By Kartike Garg
The use of sanctions as a tool of coercion in international relations is not a new phenomenon. The League of Nations, formed after World War I, had provisions for joint sanctions against aggressors in case of war or invasion. Despite the failure of the League in preventing World War II, sanctions remained a key tool in international relations. In the post-Cold War era, the United States, as the lone superpower, has used sanctions to punish its adversaries and pressure other nations to advance its national interests. However, the US’s hold over the international economic system through the dollar as the world reserve currency is waning, as the trend towards de-dollarization gains momentum. China is spearheading efforts to promote the yuan as the new global currency, while India is seeking to internationalize its rupee for bilateral trade.
The Russia-Ukraine crisis:
The ongoing conflict between Russia and Ukraine presents a case study on the limitations of sanctions as a coercive tool. Despite being banned from the international payment system SWIFT and having its $640 billion reserve frozen by the US, Russia continues to bombard Ukraine with missiles. The recent summit between Russian President Vladimir Putin and Chinese President Xi Jinping, where the latter expressed full support for Putin, suggests that this war is likely to persist.
The US’s recently launched National Security Strategy (NSS) places great emphasis on “integrated deterrence,” which seeks to integrate non-military tools with military forces. However, critics argue that this approach raises questions about the US’s willingness to use military power in case of conflict, as it increasingly relies on non-military options to contain conflicts. The effectiveness of sanctions as a tool of coercion depends on a country’s dominance over the international economy. However, the relative power gap between the US and China is now narrower than it was in the 1990s, which makes it harder for the US to impose its will through sanctions.
According to Professor Rajesh Rajagopalan of JNU’s CIPOD, the effectiveness of sanctions is contingent upon a country’s dominance in the global economy. In a unipolar world, such as the one the US enjoyed post-Cold War, sanctions were a potent tool. However, the current international system is characterized by a more balanced power dynamic, with China challenging US sanctions by engaging in trade with countries under sanctions, such as Iran and Russia.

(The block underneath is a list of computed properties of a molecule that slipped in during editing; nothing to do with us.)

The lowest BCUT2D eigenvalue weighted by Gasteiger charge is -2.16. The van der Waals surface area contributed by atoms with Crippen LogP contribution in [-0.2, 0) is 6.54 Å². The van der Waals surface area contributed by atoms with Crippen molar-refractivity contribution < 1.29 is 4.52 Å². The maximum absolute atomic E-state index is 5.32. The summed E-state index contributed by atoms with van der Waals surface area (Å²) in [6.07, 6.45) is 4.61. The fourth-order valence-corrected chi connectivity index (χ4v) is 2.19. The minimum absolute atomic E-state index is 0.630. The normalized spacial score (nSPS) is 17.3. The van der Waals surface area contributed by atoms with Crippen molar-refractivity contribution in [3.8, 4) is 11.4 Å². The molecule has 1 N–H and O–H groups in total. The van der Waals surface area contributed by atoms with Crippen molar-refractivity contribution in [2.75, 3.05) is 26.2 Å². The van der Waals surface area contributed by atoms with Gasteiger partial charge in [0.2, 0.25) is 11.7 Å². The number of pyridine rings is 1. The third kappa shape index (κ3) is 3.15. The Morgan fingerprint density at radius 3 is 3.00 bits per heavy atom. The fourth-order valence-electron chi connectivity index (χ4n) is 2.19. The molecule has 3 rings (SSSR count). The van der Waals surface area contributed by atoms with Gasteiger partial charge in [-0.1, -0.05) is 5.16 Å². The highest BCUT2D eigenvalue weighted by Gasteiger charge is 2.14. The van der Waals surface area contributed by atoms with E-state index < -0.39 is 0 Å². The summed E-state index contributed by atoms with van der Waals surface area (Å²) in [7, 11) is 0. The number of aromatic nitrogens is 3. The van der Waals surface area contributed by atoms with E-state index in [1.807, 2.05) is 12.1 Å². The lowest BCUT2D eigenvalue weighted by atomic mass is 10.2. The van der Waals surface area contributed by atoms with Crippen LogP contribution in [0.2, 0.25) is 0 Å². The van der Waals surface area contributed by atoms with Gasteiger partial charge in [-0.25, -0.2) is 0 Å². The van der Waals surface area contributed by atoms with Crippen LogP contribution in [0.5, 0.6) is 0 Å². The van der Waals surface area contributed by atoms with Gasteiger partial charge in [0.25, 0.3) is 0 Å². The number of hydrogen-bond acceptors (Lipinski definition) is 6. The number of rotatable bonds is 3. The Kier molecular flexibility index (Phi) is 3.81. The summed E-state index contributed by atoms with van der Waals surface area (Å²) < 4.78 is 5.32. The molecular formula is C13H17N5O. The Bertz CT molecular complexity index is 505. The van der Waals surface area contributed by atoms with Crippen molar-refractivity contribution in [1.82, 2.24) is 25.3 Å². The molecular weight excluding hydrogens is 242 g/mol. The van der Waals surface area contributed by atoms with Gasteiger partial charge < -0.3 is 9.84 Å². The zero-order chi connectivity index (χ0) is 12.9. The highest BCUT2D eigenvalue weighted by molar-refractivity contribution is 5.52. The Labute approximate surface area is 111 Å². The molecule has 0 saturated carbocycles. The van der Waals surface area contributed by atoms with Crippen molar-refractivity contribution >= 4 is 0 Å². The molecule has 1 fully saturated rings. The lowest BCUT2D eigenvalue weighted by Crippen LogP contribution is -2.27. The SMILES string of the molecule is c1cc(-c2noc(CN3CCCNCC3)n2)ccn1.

Moreover, China and other countries that are wary of the US’s economic power are actively seeking alternatives to the dollar as the reserve currency in the international market. The global financial crisis of 2007-08 exposed the cracks in the liberal international economic system, which China is exploiting. The Russia-Ukraine crisis is pushing China to finally consider replacing the dollar with the yuan.
Implications for India:
India’s efforts to decrease its dependence on the US dollar in order to bypass sanctions imposed on Russia have yielded some benefits in the form of oil trade. However, in the long run, the push for de-dollarization is unlikely to make the Indian rupee the reserve currency of the world. Instead, it will likely help the Chinese yuan to replace the dollar. While it is commendable for India to seek alternatives to the US dollar, it must also consider whose side it is on when it comes to supporting Chinese and Russian attempts to create an alternative global payment system where the yuan is the reserve currency. India’s alignment with the West, and the US in particular, has shifted in recent decades, and any attempt to undermine the US’s global position could ultimately prove detrimental to India’s interests.
In conclusion, the trend towards de-dollarization poses significant challenges to the US’s coercive power and the international economic system. As China continues to rise, the power dynamics are shifting, making it more difficult for the US to impose its will on other nations through sanctions. While India’s efforts to find alternatives to the US dollar are commendable, it must also consider the long-term implications of its actions, and carefully evaluate whose interests it is ultimately serving.
The author is post-graduate student of International Relations and Area Studies at School of International Studies, Jawaharlal Nehru University, New Delhi.